I had potential to do well that day. I had the drive. I had nothing to fear, I knew nothing but hope. The world was still new.
I remember the dew on the pristine golf course lawn. I remember the tension, the excitement in the air. I wanted to laugh. I wanted to throw up. I just wanted to run.
I was running the frosh race. We started our warm up late and couldn't get a cheer in before the start, so we did it in the first straightaway. The gun shot off, and so did we:
Where do we come from? We come from T-I-M-P-V-I-E-W, orange white and blue!
We settled into the stillness of footsteps and heartbeats. The top 20 of each race got an award, and I was going to get one of those--I had decided. I ran hard. Step by step, I was keeping with the top girls. I ran past the spectators, I ran around the cones. Step by step, I was behind the rabbit--a golf cart. And I was tired. Somewhere in that middle mile, I lost the pack. I fought to close the gap. My lungs ached for air, my legs begged for rest, and still my heart longed to keep pace.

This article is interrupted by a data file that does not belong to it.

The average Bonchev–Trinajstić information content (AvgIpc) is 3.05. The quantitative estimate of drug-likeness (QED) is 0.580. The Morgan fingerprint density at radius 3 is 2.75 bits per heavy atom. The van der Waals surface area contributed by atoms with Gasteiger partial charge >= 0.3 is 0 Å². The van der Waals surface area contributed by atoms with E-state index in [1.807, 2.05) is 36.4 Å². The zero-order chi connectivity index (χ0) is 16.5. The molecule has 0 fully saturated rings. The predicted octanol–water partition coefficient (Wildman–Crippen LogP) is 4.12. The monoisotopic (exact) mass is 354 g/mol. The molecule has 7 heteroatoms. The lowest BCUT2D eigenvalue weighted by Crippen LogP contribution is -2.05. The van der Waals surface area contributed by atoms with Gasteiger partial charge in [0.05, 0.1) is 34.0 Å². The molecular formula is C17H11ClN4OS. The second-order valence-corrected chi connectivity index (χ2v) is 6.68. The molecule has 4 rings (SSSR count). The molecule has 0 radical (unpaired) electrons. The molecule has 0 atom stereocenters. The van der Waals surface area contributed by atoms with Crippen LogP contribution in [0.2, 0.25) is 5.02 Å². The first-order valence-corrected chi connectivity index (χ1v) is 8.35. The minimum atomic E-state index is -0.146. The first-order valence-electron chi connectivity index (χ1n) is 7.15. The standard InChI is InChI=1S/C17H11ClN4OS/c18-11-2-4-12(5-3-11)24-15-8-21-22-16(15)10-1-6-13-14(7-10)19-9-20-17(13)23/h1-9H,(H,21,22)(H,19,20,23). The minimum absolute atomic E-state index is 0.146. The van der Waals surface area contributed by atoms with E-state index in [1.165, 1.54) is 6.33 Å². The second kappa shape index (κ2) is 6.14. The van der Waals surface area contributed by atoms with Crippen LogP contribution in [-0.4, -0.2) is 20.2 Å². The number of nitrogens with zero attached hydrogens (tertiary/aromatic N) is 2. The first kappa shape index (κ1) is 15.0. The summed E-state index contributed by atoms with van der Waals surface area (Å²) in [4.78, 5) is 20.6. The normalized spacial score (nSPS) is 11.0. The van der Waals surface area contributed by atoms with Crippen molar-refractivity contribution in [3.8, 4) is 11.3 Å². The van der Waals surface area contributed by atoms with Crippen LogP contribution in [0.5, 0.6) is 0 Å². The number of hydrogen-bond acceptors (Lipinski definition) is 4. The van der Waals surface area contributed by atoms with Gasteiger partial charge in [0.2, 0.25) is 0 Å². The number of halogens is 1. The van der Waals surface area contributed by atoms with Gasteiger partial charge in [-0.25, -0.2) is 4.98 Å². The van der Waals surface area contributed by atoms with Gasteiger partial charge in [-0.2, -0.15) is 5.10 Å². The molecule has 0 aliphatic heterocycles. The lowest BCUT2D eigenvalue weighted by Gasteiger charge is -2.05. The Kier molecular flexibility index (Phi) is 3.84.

I crossed the finish line. Relief not quite as sweet as I had imagined for the past 23-something minutes. Clinging to the flimsy flags of the chute, I knew that I had run harder than ever before. Waiting for the lightheadedness and nausea to pass, I knew I had finished a few places behind 20.
But I had set a goal, I had gone after it with my whole heart. I later learned how to run even harder, even faster. This was the wake up moment. This was the time I first knew to push past pain for something more lasting. This was my first race.
In other news, there are exactly enough talks from General Conference to take one every week until the next session in October. I hereby declare the beginnings of Conference Weekly--a more directed attempt to bring the words of the prophets into my life.
View President Boyd K. Packer's address here.